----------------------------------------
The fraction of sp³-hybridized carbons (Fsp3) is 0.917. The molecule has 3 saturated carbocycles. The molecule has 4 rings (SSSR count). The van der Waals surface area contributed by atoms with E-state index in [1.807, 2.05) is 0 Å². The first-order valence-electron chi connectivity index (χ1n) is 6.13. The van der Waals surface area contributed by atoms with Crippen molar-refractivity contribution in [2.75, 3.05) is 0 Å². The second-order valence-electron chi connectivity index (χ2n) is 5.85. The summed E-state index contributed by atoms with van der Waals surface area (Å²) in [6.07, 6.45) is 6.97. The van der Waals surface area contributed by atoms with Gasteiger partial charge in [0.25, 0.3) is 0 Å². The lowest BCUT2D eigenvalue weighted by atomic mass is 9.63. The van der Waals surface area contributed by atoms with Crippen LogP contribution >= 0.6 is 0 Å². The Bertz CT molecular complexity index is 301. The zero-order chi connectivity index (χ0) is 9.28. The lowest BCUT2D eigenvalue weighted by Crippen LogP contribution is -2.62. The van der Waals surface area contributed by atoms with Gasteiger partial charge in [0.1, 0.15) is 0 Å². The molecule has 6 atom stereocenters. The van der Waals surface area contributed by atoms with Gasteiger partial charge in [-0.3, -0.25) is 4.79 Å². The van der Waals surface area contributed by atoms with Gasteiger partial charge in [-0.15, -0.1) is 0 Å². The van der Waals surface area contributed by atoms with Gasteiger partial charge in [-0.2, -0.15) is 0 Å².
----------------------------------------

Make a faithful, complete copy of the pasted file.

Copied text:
The fraction of sp³-hybridized carbons (Fsp3) is 0.917. The molecule has 3 saturated carbocycles. The molecule has 4 rings (SSSR count). The van der Waals surface area contributed by atoms with E-state index in [1.807, 2.05) is 0 Å². The first-order valence-electron chi connectivity index (χ1n) is 6.13. The van der Waals surface area contributed by atoms with Crippen molar-refractivity contribution in [2.75, 3.05) is 0 Å². The second-order valence-electron chi connectivity index (χ2n) is 5.85. The summed E-state index contributed by atoms with van der Waals surface area (Å²) in [6.07, 6.45) is 6.97. The van der Waals surface area contributed by atoms with Gasteiger partial charge in [0.25, 0.3) is 0 Å². The lowest BCUT2D eigenvalue weighted by atomic mass is 9.63. The van der Waals surface area contributed by atoms with Crippen LogP contribution >= 0.6 is 0 Å². The Bertz CT molecular complexity index is 301. The zero-order chi connectivity index (χ0) is 9.28. The lowest BCUT2D eigenvalue weighted by Crippen LogP contribution is -2.62. The van der Waals surface area contributed by atoms with Gasteiger partial charge in [0.1, 0.15) is 0 Å². The molecule has 6 atom stereocenters. The van der Waals surface area contributed by atoms with Gasteiger partial charge in [-0.3, -0.25) is 4.79 Å². The van der Waals surface area contributed by atoms with Gasteiger partial charge in [-0.15, -0.1) is 0 Å². The van der Waals surface area contributed by atoms with Gasteiger partial charge in [-0.2, -0.15) is 0 Å².